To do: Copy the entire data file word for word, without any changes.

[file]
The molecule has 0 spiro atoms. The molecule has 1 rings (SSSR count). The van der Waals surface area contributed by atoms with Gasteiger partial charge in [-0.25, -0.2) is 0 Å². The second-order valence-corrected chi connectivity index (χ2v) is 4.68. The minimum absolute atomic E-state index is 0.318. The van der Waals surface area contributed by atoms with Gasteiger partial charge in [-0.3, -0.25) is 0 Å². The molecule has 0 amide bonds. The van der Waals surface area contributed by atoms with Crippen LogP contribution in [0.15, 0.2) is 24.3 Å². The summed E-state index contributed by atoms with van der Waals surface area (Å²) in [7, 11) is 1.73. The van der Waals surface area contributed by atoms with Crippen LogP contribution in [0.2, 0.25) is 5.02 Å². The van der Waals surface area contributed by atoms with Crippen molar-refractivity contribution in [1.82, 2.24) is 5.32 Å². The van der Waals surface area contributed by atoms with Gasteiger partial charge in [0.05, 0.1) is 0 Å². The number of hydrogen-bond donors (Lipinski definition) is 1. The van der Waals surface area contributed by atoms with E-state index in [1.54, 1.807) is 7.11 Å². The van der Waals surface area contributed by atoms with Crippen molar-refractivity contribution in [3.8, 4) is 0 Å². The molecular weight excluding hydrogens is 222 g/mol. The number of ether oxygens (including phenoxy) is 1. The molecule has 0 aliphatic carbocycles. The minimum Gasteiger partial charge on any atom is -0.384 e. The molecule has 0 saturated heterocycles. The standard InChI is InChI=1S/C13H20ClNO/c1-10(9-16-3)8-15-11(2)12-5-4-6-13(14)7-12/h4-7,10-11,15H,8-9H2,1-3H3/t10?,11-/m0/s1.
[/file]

The molecule has 0 spiro atoms. The molecule has 1 rings (SSSR count). The van der Waals surface area contributed by atoms with Gasteiger partial charge in [-0.25, -0.2) is 0 Å². The second-order valence-corrected chi connectivity index (χ2v) is 4.68. The minimum absolute atomic E-state index is 0.318. The van der Waals surface area contributed by atoms with Gasteiger partial charge in [-0.3, -0.25) is 0 Å². The molecule has 0 amide bonds. The van der Waals surface area contributed by atoms with Crippen LogP contribution in [0.15, 0.2) is 24.3 Å². The summed E-state index contributed by atoms with van der Waals surface area (Å²) in [7, 11) is 1.73. The van der Waals surface area contributed by atoms with Crippen LogP contribution in [0.2, 0.25) is 5.02 Å². The van der Waals surface area contributed by atoms with Crippen molar-refractivity contribution in [1.82, 2.24) is 5.32 Å². The van der Waals surface area contributed by atoms with Gasteiger partial charge in [0.05, 0.1) is 0 Å². The number of hydrogen-bond donors (Lipinski definition) is 1. The van der Waals surface area contributed by atoms with E-state index in [1.54, 1.807) is 7.11 Å². The van der Waals surface area contributed by atoms with Crippen molar-refractivity contribution in [3.8, 4) is 0 Å². The molecular weight excluding hydrogens is 222 g/mol. The number of ether oxygens (including phenoxy) is 1. The molecule has 0 aliphatic carbocycles. The minimum Gasteiger partial charge on any atom is -0.384 e. The molecule has 0 saturated heterocycles. The standard InChI is InChI=1S/C13H20ClNO/c1-10(9-16-3)8-15-11(2)12-5-4-6-13(14)7-12/h4-7,10-11,15H,8-9H2,1-3H3/t10?,11-/m0/s1.